I’ve been watching all the American political candidates since the primary season started, and they’re all telling stories they believe to be true (I think), and all their stories are vastly different. Hillary Clinton just claimed the nomination as the first woman to be a party’s nominee for President; that’s a great story. Bernie Sanders insists he still has a path to that nomination as the iconoclastic outsider; that’s a great story. I think they both believe their narratives, although Bernie’s belief may have taken a hit after CA, but their power is that they’re both telling compelling stories . . . for their audiences. The same with Donald Trump and his attacks on the Indiana judge: for some of his party, that’s a compelling story, he’s just speaking the truth. Others take that story and recast it to show that he’s a clueless racist. Whoever controls the story that most of the people buy, wins.

      Which, as I remember, is the underlying theme in The Truth, Pratchett’s book about Ankh Morpork’s first newspaper. And I think Hogfather is about the power of story, definitely about the power of belief in story.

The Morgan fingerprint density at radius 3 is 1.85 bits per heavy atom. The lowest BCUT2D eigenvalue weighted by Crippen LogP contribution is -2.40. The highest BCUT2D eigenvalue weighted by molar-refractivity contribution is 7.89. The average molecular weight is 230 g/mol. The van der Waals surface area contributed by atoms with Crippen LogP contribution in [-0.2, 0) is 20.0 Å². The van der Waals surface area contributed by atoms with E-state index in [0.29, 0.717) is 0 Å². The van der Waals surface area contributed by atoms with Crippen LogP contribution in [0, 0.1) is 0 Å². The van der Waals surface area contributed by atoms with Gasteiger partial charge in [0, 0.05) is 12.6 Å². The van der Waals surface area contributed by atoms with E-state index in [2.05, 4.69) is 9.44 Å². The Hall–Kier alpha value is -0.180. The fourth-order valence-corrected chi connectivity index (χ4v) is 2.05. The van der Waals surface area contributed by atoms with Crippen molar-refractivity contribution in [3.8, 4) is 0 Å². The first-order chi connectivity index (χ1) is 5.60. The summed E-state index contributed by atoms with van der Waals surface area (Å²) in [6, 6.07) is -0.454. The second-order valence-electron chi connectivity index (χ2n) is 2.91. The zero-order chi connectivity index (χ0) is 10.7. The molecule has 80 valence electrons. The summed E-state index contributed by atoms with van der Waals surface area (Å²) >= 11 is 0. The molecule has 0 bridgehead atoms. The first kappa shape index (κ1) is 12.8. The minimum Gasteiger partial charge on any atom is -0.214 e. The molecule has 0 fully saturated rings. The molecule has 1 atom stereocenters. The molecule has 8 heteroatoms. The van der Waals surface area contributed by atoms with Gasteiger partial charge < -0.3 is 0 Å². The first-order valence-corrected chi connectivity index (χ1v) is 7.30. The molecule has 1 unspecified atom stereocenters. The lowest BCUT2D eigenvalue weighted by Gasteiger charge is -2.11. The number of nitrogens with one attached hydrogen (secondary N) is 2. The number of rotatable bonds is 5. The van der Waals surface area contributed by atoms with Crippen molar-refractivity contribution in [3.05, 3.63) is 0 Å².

But then you get to Thief of Time, and I don’t think that’s about story. Guards! Guards! shows the antagonist swaying his stupid minions with story, but I don’t think that’s what it’s about. It’s an interest idea and I agree Pratchett is obsessed with the power of story, but I don’t think it runs as a theme through his books. If there is an overall Pratchett theme, it’s that People Are Basically Good, or Good Always Trumps Evil. He doesn’t shy away from Evil in his work, but it’s always defeated, usually by one person who says, “I don’t think so,” and ends up with an informal army at his or her back.

      I think.